New Jersey has passed a law that will allow terminally ill patients to end their lives with medical assistance.
Gov. Phil Murphy has signed off on the Medical Aid in Dying for the Terminally Ill Act, which will allow adults with a prognosis of six months or less to live to get a prescription for life-ending medication. New Jersey is now the ninth state to pass physician-assisted suicide, along with California, Colorado, Oregon, Vermont, Washington, Hawaii, Montana and the District of Columbia.
However, those who seek to medically end their lives must be analyzed by a psychiatrist or psychologist to determine whether or not the patient is mentally capable of making the decision. The medication includes a series of pills that can be self-administered at home.
“Allowing residents with terminal illnesses to make end-of-life choices for themselves is the right thing to do,” said Governor Murphy in a statement. “By signing this bill today, we are providing terminally ill patients and their families with the humanity, dignity, and respect that they so richly deserve at the most difficult times any of us will face.” While many are praising the law’s passing, some feel there are still details that need to be sorted out.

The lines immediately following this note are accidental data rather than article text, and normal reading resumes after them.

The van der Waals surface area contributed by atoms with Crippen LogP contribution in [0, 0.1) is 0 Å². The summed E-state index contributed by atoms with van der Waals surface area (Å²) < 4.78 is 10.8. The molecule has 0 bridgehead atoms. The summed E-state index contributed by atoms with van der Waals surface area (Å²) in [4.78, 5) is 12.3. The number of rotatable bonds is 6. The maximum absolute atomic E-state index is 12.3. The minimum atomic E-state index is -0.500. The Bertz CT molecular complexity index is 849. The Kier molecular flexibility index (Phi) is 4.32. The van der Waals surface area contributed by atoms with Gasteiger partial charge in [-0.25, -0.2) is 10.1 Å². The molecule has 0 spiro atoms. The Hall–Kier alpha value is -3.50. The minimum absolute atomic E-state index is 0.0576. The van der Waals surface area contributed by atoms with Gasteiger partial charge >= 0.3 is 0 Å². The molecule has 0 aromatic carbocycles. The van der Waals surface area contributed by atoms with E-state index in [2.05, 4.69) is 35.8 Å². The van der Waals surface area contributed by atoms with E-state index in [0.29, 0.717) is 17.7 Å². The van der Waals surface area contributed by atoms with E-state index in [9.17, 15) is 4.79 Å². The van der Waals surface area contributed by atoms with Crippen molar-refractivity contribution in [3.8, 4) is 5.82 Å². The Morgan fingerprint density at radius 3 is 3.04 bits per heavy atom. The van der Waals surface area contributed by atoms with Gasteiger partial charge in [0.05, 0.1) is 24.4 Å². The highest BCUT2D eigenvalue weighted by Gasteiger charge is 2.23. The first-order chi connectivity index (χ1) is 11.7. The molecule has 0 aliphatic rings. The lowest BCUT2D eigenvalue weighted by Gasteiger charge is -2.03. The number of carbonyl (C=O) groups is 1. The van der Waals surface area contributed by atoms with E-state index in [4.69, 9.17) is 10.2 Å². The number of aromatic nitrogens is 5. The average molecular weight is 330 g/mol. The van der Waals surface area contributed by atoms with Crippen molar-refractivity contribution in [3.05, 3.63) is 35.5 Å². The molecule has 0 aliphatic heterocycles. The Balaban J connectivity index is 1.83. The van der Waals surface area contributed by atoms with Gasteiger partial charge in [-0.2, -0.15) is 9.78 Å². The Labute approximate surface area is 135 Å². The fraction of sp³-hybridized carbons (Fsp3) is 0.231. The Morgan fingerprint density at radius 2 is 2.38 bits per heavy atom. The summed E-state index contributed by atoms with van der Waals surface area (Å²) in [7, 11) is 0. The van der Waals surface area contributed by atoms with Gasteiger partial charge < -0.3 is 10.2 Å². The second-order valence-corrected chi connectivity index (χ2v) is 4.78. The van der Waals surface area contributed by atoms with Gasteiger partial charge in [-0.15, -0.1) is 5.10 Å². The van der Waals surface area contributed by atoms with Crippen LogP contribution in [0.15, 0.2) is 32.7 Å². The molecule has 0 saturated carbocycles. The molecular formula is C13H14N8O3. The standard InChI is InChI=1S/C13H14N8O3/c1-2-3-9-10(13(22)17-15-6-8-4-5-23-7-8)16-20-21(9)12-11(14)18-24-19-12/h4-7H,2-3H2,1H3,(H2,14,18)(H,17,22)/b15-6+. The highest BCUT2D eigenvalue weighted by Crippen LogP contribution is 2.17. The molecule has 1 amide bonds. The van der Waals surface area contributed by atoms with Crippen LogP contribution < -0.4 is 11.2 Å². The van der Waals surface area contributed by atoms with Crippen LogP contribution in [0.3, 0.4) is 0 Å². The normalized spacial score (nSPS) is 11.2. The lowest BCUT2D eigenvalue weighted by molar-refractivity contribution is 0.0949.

“The bill has lasting ramifications and lots of loopholes,” said Republican Sen. Robert Singer. “We are so concerned about opioids, and not trusting doctors with opioids. But now we are willing to trust them with this.” New Jersey has reportedly attempted to pass several versions of the law since 2014, but this was the first time the bill went into a voting process. Nineteen states are also considering physician-assisted suicide bills.